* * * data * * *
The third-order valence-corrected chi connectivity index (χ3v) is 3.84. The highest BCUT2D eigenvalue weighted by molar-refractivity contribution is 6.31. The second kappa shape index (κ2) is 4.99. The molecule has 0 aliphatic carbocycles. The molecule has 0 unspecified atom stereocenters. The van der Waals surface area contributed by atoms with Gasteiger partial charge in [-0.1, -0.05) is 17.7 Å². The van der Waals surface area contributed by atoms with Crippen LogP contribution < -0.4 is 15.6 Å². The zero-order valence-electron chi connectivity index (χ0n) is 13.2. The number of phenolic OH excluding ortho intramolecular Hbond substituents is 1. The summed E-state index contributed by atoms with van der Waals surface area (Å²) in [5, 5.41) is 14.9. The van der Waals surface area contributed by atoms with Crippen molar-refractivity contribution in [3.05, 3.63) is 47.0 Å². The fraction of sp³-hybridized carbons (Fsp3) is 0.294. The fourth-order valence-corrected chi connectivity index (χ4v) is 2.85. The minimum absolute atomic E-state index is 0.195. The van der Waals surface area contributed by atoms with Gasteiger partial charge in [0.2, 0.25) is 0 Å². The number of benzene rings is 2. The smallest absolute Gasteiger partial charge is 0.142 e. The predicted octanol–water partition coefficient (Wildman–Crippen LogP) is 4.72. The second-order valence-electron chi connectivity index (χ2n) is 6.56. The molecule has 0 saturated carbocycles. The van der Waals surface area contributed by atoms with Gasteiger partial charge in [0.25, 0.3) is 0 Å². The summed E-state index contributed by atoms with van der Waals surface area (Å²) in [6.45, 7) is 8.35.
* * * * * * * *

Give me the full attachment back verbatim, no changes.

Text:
The third-order valence-corrected chi connectivity index (χ3v) is 3.84. The highest BCUT2D eigenvalue weighted by molar-refractivity contribution is 6.31. The second kappa shape index (κ2) is 4.99. The molecule has 0 aliphatic carbocycles. The molecule has 0 unspecified atom stereocenters. The van der Waals surface area contributed by atoms with Gasteiger partial charge in [-0.1, -0.05) is 17.7 Å². The van der Waals surface area contributed by atoms with Crippen LogP contribution < -0.4 is 15.6 Å². The zero-order valence-electron chi connectivity index (χ0n) is 13.2. The number of phenolic OH excluding ortho intramolecular Hbond substituents is 1. The summed E-state index contributed by atoms with van der Waals surface area (Å²) in [5, 5.41) is 14.9. The van der Waals surface area contributed by atoms with Crippen molar-refractivity contribution in [3.05, 3.63) is 47.0 Å². The fraction of sp³-hybridized carbons (Fsp3) is 0.294. The fourth-order valence-corrected chi connectivity index (χ4v) is 2.85. The minimum absolute atomic E-state index is 0.195. The van der Waals surface area contributed by atoms with Gasteiger partial charge in [0.2, 0.25) is 0 Å². The number of benzene rings is 2. The smallest absolute Gasteiger partial charge is 0.142 e. The predicted octanol–water partition coefficient (Wildman–Crippen LogP) is 4.72. The second-order valence-electron chi connectivity index (χ2n) is 6.56. The molecule has 0 saturated carbocycles. The van der Waals surface area contributed by atoms with Gasteiger partial charge in [0.25, 0.3) is 0 Å². The summed E-state index contributed by atoms with van der Waals surface area (Å²) in [6.45, 7) is 8.35.